We have established that the kNN algorithm, when applied to cross-sectional data, yields the best results when using a relatively small number of neighboring samples. Typically, the value of \(k_{min}\) is about 10, which is only around 5 percent of the total available data. The fact that the algorithm uses only the nearest neighbors to predict the test sample most effectively is consistent with the hypothesis that microbial samples represent different alternative steady states of the ecosystem. We consider each microbial sample as a representation of a possible steady state of the ecosystem, whereas temporal changes are considered as minor fluctuations around a steady state, or transitions between alternative steady states, as also suggested by previous longitudinal studies [27, 28] and a macroecological description of the microbiome [29].

Accordingly, in order to make an accurate assessment of the test sample, the most relevant samples are those that are near its steady state, rather than the entire spectrum of alternative states.

Lastly, we show that the kNN method’s main prerequisite is a relationship between the species assemblages of the samples and their abundance profiles, which can be characterized by the DOC analysis as the slope at a high overlap region. For this sake, we do not have to assume any interpretation regarding what factors lead to the variance of DOC slopes across different environments. Nevertheless, the feature that we used in our GLV simulations may suggest two qualitative ecological features of the data that affect the kNN’s performance. A relationship between species assemblages of different samples and their abundance profiles may be a result of host-independent underlying mechanisms that control the species dynamics, i.e., consistent ecological environment-species and species-species interactions across different hosts in the same ecological environment. Accordingly, an ecological environment for which the kNN can be successfully applied may (but not necessarily) be characterized by strong species-species interactions and “universal” underlying dynamics.


Population dynamics model

The GLV model represents the dynamics of N interacting species as a set of ordinary differential equations: \(\frac{dx_i}{dt} = r_ix_i + \sum _{j=1}^{N} a_{ij}x_ix_j\). Here, \(r_i\) is the intrinsic growth rate of species i, \(a_{ij}\) is the interaction strength between species j and i, and \(a_{ii}x_i^2\) (with \(a_{ii}<0\)) represents the logistic term. We consider a microbial “sample” as a steady state of a GLV model parameterized by the growth rate vector \({\textbf {r}} = \{r_i\} \in \mathbb {R} ^N\) and the interaction matrix \(A = (a_{ij}) \in \mathbb {R}^{N \times N}\). In our simulations, \(r_i\) is randomly chosen from the uniform distribution \(\mathbb {U}(0,1)\), \(a_{ij}=a_{ij}'w_i\), where \(a_{ij}'\) is randomly chosen from the normal distribution \(\mathbb {N}(0,\sigma )\) with interaction strength \(\sigma =0.6\) for \(N=10, 20, 40\) and \(\sigma =0.4\) for \(N=100\) (to ensure system’s stability) and \(w_i\) weighs the influence of species i (\(w_i\) is chosen from a power-law distribution such that \(w_i=1/\sqrt{\epsilon _i}\) where \(\epsilon _i\) is randomly chosen from the uniform distribution \(\mathbb {U}(0,1)\) and then \(w_i\) is normalized such that \(\sum _{i=1}^N{w_i}=1\)), and we set \(a_{ii} = -1\). We generated different “cohorts,” each consisting of m “samples” (unique steady states), generated by integrating the GLV differential equations with random initial conditions (both initial assemblage and abundance profile were randomly chosen). When tuning the “universality” feature, we use for each cohort GLV models that differ from each other in their specific parameters. For each cohort, we first construct a “base” GLV model (\(r_i^*\) and \(a^*_{ij}\)) as before, and for each realization, we create \(a_{ij} = a^*_{ij} + \lambda *B_{ij}\), where \(B_{ij}\) is randomly chosen from a normal distribution \(\mathbb {N}(0,1)\).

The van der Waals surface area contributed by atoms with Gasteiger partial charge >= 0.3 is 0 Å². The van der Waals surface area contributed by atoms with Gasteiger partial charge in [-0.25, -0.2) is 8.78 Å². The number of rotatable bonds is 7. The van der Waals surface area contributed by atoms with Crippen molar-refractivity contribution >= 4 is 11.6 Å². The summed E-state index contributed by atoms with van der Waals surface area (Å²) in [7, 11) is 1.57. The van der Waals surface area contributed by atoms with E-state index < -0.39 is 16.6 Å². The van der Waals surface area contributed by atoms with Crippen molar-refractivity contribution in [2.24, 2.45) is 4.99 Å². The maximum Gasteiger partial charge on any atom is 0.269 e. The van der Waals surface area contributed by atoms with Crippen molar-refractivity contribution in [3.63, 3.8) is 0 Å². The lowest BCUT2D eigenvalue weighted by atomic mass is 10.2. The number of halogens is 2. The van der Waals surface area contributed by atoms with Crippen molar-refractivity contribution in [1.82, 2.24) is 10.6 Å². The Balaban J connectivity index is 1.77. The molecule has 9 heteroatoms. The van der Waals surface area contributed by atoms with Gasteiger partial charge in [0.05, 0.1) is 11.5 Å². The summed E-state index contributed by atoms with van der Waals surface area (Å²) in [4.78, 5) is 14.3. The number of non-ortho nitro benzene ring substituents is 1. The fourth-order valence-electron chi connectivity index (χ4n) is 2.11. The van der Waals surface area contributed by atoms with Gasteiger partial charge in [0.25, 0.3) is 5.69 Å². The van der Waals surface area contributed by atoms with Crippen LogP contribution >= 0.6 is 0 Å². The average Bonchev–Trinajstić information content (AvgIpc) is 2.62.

Overlap between species assemblages

Given two microbial samples, represented by two abundance vectors \(x = (x_1,x_2,...,x_n)\in \mathbb {R}^{N}\) and \(y = (y_1,y_2,...,y_n)\in \mathbb {R}^{N}\), their species assemblages are denoted as \(X=\{i | {x_i>0}\}\) and \(Y = \{i | {y_i>0}\}\).

To quantify the similarity of the species assemblages of the two samples, we use the overlap measure \(O(\tilde{x},\tilde{y})\equiv \sum _{i \in S}{\frac{\tilde{x}_i+\tilde{y}_i}{2}}\) where \(\tilde{x}_i \equiv \frac{x_i}{\sum _{i=1}^{N}{x_j}}\) and \(\tilde{y}_i \equiv \frac{y_i}{\sum _{i=1}^{N}{y_j}}\) are the relative abundances, and \(S \equiv X \cap Y\) is the set of the shared species present in both samples. If S is empty, \(O(\tilde{x},\tilde{y})=0\). In the case of \(S = \{1,2,\dots ,N\}\), that is, all the species in X and Y are shared, \(O(\tilde{x},\tilde{y})=1\), but the abundances can be different.

Dissimilarity between abundance profiles